Mark Schuster©2007-2013  Contact mark@panoradiant.co.uk

de Havilland Aircraft Heritage Centre

(Once there click the FULL SCREEN button for best view)


You are in a hangar on a farm where the prototype de Havilland Mosquito aircraft were built in 1941 in great secrecy, lest the Germans got wind of this fast fighter-bomber.  The yellow fuselage is what remains of one of the four original prototypes.


Still in the prototype hangar which is situated just five or six miles from Hatfield in Hertfordshire which was the home of de Havillands.  The factory which became British Aero Space closed some years ago but I think lives on, in part, near Bristol where the wings, undercarriage and aeronautics are built.  In this hanger are other de HavillandFor more information visit http://www.dehavillandmuseum.co.uk/index.html


The twin seat Vampire T-11 jet trainer is just one derivative of the single seater fighter like the one in the main hanger. Another derivative is the Sea Venom carrier bourn fighter seen here to the left. The T-11 brings back fond memories of myself as a nineteen year old sprog at RAF Swinderby where, if I was helpful around the tower, I got rides in the old bus and sometimes given the controls by one of the instructors putting in an hours solo flight every few months in order to claim his flying pay.  The de Havilland Vampire was the second jet fighter built. The Glouster Meteor was first but neither saw active service in the war although test flights took place before 1945.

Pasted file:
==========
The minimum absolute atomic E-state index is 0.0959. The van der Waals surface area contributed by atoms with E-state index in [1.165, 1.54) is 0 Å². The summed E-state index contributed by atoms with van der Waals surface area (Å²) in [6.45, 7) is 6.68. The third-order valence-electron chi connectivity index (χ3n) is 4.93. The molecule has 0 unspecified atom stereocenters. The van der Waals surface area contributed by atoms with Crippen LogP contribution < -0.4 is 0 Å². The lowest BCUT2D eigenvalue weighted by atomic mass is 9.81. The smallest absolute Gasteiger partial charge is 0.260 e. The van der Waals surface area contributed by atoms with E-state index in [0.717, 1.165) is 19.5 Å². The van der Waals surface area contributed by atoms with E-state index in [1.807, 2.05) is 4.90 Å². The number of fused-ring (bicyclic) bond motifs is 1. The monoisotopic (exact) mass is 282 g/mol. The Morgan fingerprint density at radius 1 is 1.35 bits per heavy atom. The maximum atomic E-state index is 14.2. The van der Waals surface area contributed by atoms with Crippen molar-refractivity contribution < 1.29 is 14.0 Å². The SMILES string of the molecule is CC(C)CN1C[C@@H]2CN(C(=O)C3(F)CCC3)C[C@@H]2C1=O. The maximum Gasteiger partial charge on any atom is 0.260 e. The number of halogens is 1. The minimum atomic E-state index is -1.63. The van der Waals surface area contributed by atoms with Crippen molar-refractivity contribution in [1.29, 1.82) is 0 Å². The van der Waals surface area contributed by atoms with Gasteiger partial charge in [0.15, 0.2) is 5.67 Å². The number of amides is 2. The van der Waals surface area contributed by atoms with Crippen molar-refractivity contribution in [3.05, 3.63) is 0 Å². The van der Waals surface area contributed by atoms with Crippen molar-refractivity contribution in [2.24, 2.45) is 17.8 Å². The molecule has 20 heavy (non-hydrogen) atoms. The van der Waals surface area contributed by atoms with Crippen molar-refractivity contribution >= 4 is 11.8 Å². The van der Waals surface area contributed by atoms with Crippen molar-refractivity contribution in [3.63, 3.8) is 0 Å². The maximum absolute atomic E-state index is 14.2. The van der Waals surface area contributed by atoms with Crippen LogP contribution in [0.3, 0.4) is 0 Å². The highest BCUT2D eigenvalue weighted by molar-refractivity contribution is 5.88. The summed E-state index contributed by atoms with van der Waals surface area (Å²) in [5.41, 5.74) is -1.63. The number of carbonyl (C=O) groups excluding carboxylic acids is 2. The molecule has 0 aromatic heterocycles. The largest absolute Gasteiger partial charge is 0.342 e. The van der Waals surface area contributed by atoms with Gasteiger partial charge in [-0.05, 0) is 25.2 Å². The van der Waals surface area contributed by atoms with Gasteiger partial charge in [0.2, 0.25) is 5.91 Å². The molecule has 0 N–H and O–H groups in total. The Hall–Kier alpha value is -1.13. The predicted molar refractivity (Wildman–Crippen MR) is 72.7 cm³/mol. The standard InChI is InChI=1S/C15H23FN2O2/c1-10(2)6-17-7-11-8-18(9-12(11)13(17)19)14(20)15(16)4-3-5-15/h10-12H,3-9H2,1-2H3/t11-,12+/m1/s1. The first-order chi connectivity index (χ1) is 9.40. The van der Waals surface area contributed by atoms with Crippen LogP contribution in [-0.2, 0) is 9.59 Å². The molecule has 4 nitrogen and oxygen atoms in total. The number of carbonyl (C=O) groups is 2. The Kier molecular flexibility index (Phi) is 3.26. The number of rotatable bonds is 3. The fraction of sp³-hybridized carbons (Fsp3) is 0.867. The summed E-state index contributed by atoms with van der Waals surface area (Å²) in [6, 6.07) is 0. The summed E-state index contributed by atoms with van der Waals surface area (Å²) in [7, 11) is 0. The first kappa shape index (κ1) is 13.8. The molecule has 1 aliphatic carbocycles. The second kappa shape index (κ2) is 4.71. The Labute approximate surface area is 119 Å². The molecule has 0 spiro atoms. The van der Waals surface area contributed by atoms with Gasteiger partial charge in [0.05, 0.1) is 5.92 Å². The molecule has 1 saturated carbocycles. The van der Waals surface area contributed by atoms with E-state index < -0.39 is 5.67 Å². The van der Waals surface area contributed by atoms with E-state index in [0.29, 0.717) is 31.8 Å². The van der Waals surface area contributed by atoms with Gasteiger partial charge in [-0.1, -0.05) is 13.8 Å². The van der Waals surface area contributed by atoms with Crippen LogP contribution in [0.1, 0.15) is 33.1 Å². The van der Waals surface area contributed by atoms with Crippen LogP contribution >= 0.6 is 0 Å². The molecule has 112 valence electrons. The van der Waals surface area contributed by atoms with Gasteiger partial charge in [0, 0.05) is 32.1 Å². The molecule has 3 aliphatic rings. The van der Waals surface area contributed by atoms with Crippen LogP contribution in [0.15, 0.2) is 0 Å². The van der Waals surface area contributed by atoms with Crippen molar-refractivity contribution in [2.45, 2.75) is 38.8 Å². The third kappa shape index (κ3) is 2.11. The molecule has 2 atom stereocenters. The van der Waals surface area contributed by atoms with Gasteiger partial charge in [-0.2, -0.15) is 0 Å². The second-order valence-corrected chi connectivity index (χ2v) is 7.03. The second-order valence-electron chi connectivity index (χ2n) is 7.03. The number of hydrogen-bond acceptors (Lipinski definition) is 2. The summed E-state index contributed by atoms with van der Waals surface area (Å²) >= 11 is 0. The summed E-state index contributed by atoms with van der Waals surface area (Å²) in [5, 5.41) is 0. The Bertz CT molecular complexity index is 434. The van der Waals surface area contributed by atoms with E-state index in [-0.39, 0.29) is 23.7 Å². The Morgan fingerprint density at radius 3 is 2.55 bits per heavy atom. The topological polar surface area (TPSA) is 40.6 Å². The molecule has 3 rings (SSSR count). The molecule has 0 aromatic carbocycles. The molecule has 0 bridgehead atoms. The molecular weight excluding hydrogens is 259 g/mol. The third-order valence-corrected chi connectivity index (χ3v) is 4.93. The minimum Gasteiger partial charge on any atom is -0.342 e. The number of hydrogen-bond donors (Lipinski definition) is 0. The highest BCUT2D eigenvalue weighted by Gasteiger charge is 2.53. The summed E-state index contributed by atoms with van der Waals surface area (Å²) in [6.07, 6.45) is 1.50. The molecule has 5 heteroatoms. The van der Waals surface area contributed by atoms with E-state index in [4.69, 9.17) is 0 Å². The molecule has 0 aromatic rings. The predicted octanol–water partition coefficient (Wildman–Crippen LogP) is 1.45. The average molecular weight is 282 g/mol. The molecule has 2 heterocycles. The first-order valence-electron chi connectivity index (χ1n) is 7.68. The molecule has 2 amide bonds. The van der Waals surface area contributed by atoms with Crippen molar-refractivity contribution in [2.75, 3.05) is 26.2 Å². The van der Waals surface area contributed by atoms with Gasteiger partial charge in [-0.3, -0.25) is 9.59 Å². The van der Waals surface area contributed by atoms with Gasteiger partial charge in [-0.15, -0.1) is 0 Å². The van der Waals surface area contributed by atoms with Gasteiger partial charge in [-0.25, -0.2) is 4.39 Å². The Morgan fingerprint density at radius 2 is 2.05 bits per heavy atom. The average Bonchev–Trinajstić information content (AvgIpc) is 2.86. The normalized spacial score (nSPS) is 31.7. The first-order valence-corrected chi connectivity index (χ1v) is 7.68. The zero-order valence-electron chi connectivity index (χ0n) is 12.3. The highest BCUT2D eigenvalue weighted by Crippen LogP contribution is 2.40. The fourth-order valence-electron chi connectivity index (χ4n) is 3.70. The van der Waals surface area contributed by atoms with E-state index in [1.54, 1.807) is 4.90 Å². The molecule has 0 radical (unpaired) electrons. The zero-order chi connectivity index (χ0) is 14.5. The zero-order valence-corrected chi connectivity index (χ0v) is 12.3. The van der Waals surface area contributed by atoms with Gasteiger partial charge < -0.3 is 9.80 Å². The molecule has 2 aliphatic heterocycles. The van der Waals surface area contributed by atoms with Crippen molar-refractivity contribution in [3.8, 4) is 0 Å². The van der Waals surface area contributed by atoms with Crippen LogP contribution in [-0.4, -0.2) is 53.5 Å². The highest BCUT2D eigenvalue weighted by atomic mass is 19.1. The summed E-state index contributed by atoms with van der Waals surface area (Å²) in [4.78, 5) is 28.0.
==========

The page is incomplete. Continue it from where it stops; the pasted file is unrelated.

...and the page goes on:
The Sea Vixen was an all de Havilland aircraft. Airframe, engines, missiles, electronics, in fact almost everything.  Apparently it was not a pleasure to fly especially for the navigator who sat in a small space beneath the cockpit with just a small window and no forward view at all.  It was in  service with the Royal Navy from 1959 till 1972. See it in action at http://www.youtube.com/watch?v=cXHEINfO4pg


The Dove was a successful small twin engine passenger aircraft built not only in Hatfield but also in under license other countries including the United States.  I was a passenger in one that had seen better days taking off crabwise in a rain storm from an airstrip in Abadan with the ex-RAF pilot operating the windscreen wiper manually as its motor had given up, the cockpit door had long since been removed. At the same time the co-pilot was fiddling wih the engine revs trying to counter the cross wind, I think. The pretty jet to the left is a prototype I think built for Bristol Siddley as a test bed for the Bristol engines.


This is a four engine derivative of the Dove sharing many small and major components including the engines. 


You might well ask what a Spitfire is doing in with  de Havilland aircraft. Well I don't have a category for it so for now here's where it's to be.  It was a flower sculpture modeled mostly from daffodils for the Spalding Flower Festival in spring 2011.



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